Are some CPUs implemented in standard cells and are others customized?

No, analog IC designers were not creating microprocessors under the direction of digital architects. It's more correct to say that digital integrated circuit designers needed to know quite a bit about how the transistors actually behaved.

The choice of whether a particular part of a digital IC will be crafted using standard cells or hand-drawn circuits is simply a matter of economics. For dense, highly-repetitive structures like memories (cache, microcode ROM, register file) it made sense to invest time in handcrafting the few basic cells that would be tiled together...the result was much smaller and faster than an equivalent circuit made from standard cells.

Blocks of "random logic" such as state machines and small counters were created using standard cells and CAD tools. Creating hand-crafted layouts for these blocks would have taken an enormous amount of time and provided little benefit. Instead, people worked to make the CAD tools and cell libraries better.

The "fuzzy" appearance you're seeing in the first microphotograph is indeed the result of an automatic place-and-route algorithm synthesizing a design using a standard cell library.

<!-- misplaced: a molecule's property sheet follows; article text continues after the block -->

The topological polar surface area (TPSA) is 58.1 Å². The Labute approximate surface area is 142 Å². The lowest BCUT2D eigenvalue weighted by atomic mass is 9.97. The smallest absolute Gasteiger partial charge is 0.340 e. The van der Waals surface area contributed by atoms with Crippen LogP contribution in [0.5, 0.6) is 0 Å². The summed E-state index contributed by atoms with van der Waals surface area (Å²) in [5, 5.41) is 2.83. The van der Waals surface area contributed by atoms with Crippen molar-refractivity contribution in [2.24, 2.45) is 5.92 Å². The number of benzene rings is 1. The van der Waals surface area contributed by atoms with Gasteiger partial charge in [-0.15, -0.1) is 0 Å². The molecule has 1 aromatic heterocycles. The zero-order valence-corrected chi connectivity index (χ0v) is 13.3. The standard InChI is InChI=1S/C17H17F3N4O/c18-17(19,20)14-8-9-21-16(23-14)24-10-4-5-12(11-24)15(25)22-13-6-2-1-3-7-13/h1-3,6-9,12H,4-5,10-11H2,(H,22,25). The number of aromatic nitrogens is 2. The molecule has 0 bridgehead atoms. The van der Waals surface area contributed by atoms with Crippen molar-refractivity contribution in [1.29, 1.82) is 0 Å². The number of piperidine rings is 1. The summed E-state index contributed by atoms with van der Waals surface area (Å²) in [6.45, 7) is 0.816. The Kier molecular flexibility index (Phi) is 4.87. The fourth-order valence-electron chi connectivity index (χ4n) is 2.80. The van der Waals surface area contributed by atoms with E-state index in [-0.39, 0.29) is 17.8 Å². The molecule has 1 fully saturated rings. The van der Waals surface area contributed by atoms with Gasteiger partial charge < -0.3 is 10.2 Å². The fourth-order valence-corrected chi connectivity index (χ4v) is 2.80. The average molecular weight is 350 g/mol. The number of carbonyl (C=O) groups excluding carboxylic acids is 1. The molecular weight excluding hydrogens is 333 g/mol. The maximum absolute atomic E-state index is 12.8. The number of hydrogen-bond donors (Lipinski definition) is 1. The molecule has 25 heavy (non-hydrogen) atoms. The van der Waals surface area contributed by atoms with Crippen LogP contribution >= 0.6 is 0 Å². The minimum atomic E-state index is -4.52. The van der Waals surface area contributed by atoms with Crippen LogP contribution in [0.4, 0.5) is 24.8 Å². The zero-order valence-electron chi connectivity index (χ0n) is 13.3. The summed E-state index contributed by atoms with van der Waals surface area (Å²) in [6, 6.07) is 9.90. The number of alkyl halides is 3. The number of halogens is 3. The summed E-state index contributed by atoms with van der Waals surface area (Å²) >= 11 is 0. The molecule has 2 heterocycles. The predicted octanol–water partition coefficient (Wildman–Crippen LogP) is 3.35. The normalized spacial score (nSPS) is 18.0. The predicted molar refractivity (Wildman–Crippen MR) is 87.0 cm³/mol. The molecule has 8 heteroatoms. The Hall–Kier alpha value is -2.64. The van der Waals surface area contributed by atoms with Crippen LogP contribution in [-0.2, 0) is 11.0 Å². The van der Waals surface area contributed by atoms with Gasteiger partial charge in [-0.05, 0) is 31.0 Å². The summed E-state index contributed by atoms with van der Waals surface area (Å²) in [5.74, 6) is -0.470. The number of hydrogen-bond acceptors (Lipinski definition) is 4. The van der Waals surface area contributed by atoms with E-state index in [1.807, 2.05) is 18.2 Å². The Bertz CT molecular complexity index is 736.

Older parts, like the AMD386 in the second image, predate the existence of these algorithms. The entire design was painstakingly placed and routed by hand, accounting for its more orderly appearance. (On the other hand, the lack of a single process producing the layout accounts for the large areas of interconnects required on the 386 -- a PAR algorithm probably could have produced a much more efficient layout.)

Note that this doesn't mean that there's anything analog about the AMD386. It's an entirely digital part! Analog components in modern chip designs often look more "orderly" because they contain physically large parts which must be spaced apart from other logic, like the circular inductors in the lower right of the nRF51822.